This issue of the Journal features an article by Almasy et al. (1) that presents the results of a genome-wide linkage study of schizophrenia, using both categorical diagnoses and quantitative scores on multiple neurocognitive tasks as phenotypes. Deficits in many neurocognitive functions have been observed in individuals with schizophrenia and their clinically unaffected relatives (2). The central hypothesis of the Almasy et al. study was that the use of such neurocognitive phenotypes would increase the power to localize genes related to illness. The study sample was comprised of a set of 43 extended families, with multiple members diagnosed with schizophrenia. On average, 16 persons per family participated in the study. Most families had two affected individuals, and one-third had between three and five affected family members. Although this would be considered a moderate-sized sample for a linkage study, the use of quantitative phenotypes provided additional strength to the study design.
Ideally, quantitative phenotypes or traits can be measured in each study participant, and then the correlation between the scores of different individuals and the extent of DNA sequence that they share in each region of the genome can be assessed. This allows for a more efficient use of the genetic information of all members of the study. Unaffected family members who have abnormal scores on some measures can now contribute as much to the analysis as individuals with the categorical disease diagnosis. In addition, all individuals with a given diagnosis (affected or unaffected) are no longer considered phenotypically equal. Two affected family members with very different scores on a measure will now be treated quite differently in the analysis. The use of quantitative measures instead of categorical ones can provide a tremendous boost to the power of a linkage analysis when the trait involves expression of the genetic variants of interest.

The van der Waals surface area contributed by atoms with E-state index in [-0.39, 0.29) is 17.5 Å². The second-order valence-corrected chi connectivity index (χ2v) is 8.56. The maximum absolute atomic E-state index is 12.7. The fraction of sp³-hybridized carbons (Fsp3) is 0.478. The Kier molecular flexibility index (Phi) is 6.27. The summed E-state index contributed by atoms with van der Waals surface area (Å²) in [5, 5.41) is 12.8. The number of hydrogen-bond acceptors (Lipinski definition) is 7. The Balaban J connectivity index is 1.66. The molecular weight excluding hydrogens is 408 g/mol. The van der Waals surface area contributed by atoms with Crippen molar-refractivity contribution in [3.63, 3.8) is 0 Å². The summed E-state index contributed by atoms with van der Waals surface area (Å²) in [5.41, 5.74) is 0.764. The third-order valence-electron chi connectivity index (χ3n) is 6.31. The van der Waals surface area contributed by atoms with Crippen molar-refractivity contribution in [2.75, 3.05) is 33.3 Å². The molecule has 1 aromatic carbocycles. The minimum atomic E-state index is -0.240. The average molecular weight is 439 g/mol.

Almasy et al. used a computerized battery to assess several cognitive domains commonly affected in schizophrenia, including abstraction and mental flexibility, attention, memory, and sensorimotor processing. Performance measures of each task were used as quantitative traits for genome-wide linkage analysis, the first such study to be reported for many of these domains. A categorical phenotype defining affected individuals as those who have schizophrenia or schizoaffective disorder, depressed type, was also used. Two noteworthy linkage signals were detected: one on chromosome 5q, with a quantitative phenotype for efficiency of abstraction and mental flexibility, and one on chromosome 19q, with the categorical phenotype. Because of the use of multiple-correlated phenotypes in this study, it is difficult to assess if these results rise to a rigorous level of statistical significance after correcting for multiple testing. The 5q region has been implicated by other linkage studies of schizophrenia using categorical phenotypes, while the 19q locus has not been previously reported. Despite the theoretical advantages of quantitative trait analysis and testing of multiple plausible domains, the quantitative trait analysis performed similarly to the analysis using categorical diagnoses. Each type of analysis identified one locus of interest, with similar magnitudes of statistical support. So we may be left asking: Did the quantitative trait analysis live up to expectations?
To answer this question, we need to better understand some of the features of quantitative trait analysis. Quantitative trait linkage analysis outperforms a categorical analysis when the trait of interest is truly quantitative and the categorical analysis is based on a forced dichotomization of the trait. For example, if we want to find genes related to height and we conduct a study categorizing our subjects as “tall” or “not tall” based on some arbitrary value, we have unnecessarily discarded much of the possible phenotypic information in our study sample. This can lead to a distorted relationship between members of the phenotypic classes. A person of average stature and a person with congenital dwarfism will both be classified as “not tall,” despite the very different phenotypes and genetic underpinnings of their height. On the other hand, a person 1 cm taller than the cutoff will receive a different categorical label than the person 1 cm shorter than the cutoff, despite the similarity in their height. In this situation, it is easy to understand why it is preferable to use the quantitative trait instead of a derived categorical assignment.